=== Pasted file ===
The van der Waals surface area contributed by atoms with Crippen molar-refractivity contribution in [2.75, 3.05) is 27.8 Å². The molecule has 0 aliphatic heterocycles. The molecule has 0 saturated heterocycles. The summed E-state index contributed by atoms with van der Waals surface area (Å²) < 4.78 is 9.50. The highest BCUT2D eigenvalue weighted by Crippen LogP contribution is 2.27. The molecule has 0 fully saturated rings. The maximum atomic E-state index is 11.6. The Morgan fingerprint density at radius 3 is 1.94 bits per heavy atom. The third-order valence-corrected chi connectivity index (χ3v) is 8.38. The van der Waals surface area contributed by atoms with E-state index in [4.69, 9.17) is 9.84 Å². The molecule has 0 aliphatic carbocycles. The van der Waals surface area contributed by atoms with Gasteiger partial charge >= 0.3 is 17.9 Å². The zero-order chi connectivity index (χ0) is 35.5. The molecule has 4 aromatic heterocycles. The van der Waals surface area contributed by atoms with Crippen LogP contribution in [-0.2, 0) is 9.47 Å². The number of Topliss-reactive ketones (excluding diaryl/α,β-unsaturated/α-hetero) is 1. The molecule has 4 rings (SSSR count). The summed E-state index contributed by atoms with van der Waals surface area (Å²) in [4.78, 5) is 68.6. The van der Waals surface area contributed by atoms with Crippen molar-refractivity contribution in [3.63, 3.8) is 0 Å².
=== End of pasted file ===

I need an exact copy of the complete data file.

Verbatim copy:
The van der Waals surface area contributed by atoms with Crippen molar-refractivity contribution in [2.75, 3.05) is 27.8 Å². The molecule has 0 aliphatic heterocycles. The molecule has 0 saturated heterocycles. The summed E-state index contributed by atoms with van der Waals surface area (Å²) < 4.78 is 9.50. The highest BCUT2D eigenvalue weighted by Crippen LogP contribution is 2.27. The molecule has 0 fully saturated rings. The maximum atomic E-state index is 11.6. The Morgan fingerprint density at radius 3 is 1.94 bits per heavy atom. The third-order valence-corrected chi connectivity index (χ3v) is 8.38. The van der Waals surface area contributed by atoms with E-state index in [4.69, 9.17) is 9.84 Å². The molecule has 0 aliphatic carbocycles. The van der Waals surface area contributed by atoms with Gasteiger partial charge >= 0.3 is 17.9 Å². The zero-order chi connectivity index (χ0) is 35.5. The molecule has 4 aromatic heterocycles. The van der Waals surface area contributed by atoms with Crippen LogP contribution in [-0.2, 0) is 9.47 Å². The number of Topliss-reactive ketones (excluding diaryl/α,β-unsaturated/α-hetero) is 1. The molecule has 4 rings (SSSR count). The summed E-state index contributed by atoms with van der Waals surface area (Å²) in [4.78, 5) is 68.6. The van der Waals surface area contributed by atoms with Crippen molar-refractivity contribution in [3.63, 3.8) is 0 Å².